Market turbulence is Advisor's Alpha weather
March 1, 2023
March 1, 2023
Last year was a bear, for both you and your clients. At the same time, volatility provides you with an opportunity to add value by acting as a behavioral coach, helping clients improve their chances of success by sticking with their investment plans.
Vanguard recently created the Investment Advisory Research Center, to provide you with insights, resources, and best practices around managing your clients' emotions and expectations. To help you help your clients, we created a short, compelling video that demonstrates how failing to remain invested during certain selected periods of significant underperformance might hypothetically have cost your clients over the long run.
The video is at the bottom of the page. Simply right-click and save it in order to send to clients.
That said, our research (see Additional Resources, below) shows that staying invested is difficult: Most investors have not simply shrugged off down markets, or bought into them in order to rebalance their portfolios.
Giving clients this important context is not only a powerful teaching moment, it's also a way to elevate the value of your practice.
The future is uncertain, to say the least. However, we do know this: Markets will continue to occasionally go down, sometimes dramatically, making your job harder and client conversations tougher.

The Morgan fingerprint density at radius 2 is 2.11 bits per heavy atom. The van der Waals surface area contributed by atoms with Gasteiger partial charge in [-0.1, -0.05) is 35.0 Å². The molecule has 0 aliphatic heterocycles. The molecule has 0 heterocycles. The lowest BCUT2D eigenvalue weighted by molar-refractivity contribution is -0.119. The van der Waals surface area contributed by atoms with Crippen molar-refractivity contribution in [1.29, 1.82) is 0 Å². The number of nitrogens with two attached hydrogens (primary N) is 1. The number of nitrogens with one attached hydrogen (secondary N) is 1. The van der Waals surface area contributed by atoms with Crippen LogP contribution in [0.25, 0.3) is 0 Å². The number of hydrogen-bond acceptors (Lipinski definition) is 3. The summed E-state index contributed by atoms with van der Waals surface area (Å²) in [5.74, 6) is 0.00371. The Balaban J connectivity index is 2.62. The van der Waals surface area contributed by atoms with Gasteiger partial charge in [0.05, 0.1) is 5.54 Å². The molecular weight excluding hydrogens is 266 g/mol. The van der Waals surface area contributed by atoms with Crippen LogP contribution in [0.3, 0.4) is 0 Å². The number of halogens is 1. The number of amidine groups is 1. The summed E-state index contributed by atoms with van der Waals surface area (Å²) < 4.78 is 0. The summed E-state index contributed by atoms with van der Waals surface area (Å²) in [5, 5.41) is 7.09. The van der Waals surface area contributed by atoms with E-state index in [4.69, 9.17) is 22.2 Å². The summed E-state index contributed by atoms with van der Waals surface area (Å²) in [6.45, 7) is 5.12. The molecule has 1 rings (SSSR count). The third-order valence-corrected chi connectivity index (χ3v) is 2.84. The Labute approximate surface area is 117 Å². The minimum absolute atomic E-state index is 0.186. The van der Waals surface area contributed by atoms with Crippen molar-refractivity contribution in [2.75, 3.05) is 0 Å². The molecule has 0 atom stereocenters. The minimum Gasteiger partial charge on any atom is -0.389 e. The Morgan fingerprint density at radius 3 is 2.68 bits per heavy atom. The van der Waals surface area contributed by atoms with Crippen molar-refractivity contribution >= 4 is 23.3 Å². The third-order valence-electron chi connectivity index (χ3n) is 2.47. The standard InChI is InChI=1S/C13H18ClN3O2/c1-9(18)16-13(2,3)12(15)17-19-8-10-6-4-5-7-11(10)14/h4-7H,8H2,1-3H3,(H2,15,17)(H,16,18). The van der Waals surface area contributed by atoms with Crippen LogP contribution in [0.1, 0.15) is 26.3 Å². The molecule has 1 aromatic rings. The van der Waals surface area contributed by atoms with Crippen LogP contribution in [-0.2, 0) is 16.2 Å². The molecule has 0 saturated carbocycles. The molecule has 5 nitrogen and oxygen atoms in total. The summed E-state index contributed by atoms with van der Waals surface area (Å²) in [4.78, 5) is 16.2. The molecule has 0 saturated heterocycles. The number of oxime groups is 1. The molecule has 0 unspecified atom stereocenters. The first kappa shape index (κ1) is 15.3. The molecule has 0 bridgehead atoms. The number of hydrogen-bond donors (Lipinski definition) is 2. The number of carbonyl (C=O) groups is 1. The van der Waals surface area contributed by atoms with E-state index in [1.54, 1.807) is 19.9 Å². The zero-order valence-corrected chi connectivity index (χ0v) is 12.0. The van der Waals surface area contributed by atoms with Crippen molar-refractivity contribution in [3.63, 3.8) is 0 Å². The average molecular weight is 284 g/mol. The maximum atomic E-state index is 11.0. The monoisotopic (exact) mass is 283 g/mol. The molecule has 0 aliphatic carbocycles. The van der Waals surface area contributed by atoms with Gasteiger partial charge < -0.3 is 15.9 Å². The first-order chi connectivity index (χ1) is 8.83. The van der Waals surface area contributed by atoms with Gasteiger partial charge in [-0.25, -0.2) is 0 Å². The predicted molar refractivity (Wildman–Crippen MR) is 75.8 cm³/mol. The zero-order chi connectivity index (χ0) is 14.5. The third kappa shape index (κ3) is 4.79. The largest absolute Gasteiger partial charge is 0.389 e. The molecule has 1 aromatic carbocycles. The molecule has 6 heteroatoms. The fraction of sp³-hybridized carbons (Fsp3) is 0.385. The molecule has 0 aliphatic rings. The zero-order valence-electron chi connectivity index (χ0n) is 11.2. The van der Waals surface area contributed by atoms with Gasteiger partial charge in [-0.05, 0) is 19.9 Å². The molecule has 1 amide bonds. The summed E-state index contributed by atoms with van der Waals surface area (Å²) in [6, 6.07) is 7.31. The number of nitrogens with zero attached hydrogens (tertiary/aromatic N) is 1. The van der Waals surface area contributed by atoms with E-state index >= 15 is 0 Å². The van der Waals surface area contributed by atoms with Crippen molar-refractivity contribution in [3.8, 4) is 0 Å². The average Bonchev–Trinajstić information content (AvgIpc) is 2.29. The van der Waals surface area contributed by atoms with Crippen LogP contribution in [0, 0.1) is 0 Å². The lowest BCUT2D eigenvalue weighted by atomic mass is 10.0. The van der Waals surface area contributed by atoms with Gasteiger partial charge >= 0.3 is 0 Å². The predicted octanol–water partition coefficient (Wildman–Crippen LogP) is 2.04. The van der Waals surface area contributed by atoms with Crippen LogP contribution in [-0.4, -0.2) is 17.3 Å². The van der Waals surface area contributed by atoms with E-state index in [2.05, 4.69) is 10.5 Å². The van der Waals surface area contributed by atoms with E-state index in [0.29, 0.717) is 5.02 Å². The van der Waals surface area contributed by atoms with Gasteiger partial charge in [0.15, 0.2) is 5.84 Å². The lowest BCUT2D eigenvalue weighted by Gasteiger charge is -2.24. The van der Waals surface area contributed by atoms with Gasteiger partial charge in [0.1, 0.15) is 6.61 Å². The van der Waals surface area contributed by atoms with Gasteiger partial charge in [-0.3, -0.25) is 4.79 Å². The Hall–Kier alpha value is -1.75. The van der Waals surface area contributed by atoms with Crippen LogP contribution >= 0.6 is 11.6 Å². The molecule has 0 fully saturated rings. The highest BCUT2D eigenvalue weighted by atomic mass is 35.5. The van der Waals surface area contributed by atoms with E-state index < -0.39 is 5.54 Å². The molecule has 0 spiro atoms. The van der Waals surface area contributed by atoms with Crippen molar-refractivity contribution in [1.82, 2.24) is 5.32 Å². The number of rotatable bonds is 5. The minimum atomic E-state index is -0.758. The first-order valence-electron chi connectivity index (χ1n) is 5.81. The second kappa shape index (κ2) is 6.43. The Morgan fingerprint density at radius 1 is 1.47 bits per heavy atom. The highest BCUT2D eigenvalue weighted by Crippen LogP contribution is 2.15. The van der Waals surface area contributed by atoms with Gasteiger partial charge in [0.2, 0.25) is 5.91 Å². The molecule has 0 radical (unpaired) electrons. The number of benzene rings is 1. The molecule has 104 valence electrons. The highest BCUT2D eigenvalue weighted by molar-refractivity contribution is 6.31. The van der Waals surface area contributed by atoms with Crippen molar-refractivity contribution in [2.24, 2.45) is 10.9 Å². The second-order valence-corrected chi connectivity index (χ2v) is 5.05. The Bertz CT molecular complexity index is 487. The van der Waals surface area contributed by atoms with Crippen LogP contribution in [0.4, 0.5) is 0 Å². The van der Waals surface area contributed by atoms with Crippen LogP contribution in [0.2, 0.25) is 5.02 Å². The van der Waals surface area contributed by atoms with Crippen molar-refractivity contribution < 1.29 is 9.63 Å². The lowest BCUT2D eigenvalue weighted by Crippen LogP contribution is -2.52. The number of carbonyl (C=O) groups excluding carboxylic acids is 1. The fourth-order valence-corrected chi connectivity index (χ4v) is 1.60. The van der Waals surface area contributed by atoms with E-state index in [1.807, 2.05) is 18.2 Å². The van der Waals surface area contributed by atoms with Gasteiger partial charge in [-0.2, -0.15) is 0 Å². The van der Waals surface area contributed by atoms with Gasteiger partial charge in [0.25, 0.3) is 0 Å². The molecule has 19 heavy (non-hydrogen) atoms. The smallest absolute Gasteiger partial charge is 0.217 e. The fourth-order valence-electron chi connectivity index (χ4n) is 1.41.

Whatever the future holds, Vanguard's Investment Advisory Research Center is here to help you and your practice navigate it.
There is no transcript associated with this animation because it contains no spoken words.
An animated chart depicts the value of a hypothetical $10,000 investment tracking U.S. stocks (represented by MSCI US Broad Market Index and CRSP US Total Market Index) from January 1, 1992, to October 31, 2022, and displays the investment’s change in value over time. At certain bailout points, the chart depicts the investment’s value if redeemed for cash (represented by FTSE 3-Month US T-Bill Index). These redemptions are marked on the chart as “Tech bubble burst” (October 2002), “Global financial crisis” (September 2009), “December 2018 holiday sell-off” (December 2018), and “COVID-19 pandemic” (March 2020). Over time, the cash redemptions were significantly surpassed in value by the original, untouched investment, because of overall appreciation of the stock market
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